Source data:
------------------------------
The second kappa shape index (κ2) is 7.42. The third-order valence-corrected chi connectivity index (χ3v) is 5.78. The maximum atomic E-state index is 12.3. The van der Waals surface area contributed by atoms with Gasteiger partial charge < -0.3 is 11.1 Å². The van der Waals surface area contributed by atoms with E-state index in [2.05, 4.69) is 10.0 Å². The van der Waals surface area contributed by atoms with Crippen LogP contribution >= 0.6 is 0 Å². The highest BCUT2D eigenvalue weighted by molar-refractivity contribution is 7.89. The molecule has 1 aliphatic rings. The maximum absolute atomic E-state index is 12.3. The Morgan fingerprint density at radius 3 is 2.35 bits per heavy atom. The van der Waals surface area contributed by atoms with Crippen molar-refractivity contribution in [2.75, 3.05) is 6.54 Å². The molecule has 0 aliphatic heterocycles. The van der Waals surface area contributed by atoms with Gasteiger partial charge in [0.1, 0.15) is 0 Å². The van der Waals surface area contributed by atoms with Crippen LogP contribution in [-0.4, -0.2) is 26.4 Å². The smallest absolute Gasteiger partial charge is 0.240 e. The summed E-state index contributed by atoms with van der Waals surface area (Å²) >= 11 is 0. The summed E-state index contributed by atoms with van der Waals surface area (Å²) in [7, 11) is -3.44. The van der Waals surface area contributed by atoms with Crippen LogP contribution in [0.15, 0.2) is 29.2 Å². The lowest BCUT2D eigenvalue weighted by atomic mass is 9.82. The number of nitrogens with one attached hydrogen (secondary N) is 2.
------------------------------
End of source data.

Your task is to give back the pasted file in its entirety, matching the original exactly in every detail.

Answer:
The second kappa shape index (κ2) is 7.42. The third-order valence-corrected chi connectivity index (χ3v) is 5.78. The maximum atomic E-state index is 12.3. The van der Waals surface area contributed by atoms with Gasteiger partial charge < -0.3 is 11.1 Å². The van der Waals surface area contributed by atoms with E-state index in [2.05, 4.69) is 10.0 Å². The van der Waals surface area contributed by atoms with Crippen LogP contribution >= 0.6 is 0 Å². The highest BCUT2D eigenvalue weighted by molar-refractivity contribution is 7.89. The molecule has 1 aliphatic rings. The maximum absolute atomic E-state index is 12.3. The Morgan fingerprint density at radius 3 is 2.35 bits per heavy atom. The van der Waals surface area contributed by atoms with Crippen molar-refractivity contribution in [2.75, 3.05) is 6.54 Å². The molecule has 0 aliphatic heterocycles. The van der Waals surface area contributed by atoms with Gasteiger partial charge in [0.1, 0.15) is 0 Å². The van der Waals surface area contributed by atoms with Crippen LogP contribution in [-0.4, -0.2) is 26.4 Å². The smallest absolute Gasteiger partial charge is 0.240 e. The summed E-state index contributed by atoms with van der Waals surface area (Å²) >= 11 is 0. The summed E-state index contributed by atoms with van der Waals surface area (Å²) in [7, 11) is -3.44. The van der Waals surface area contributed by atoms with Crippen LogP contribution in [0.15, 0.2) is 29.2 Å². The lowest BCUT2D eigenvalue weighted by atomic mass is 9.82. The number of nitrogens with one attached hydrogen (secondary N) is 2.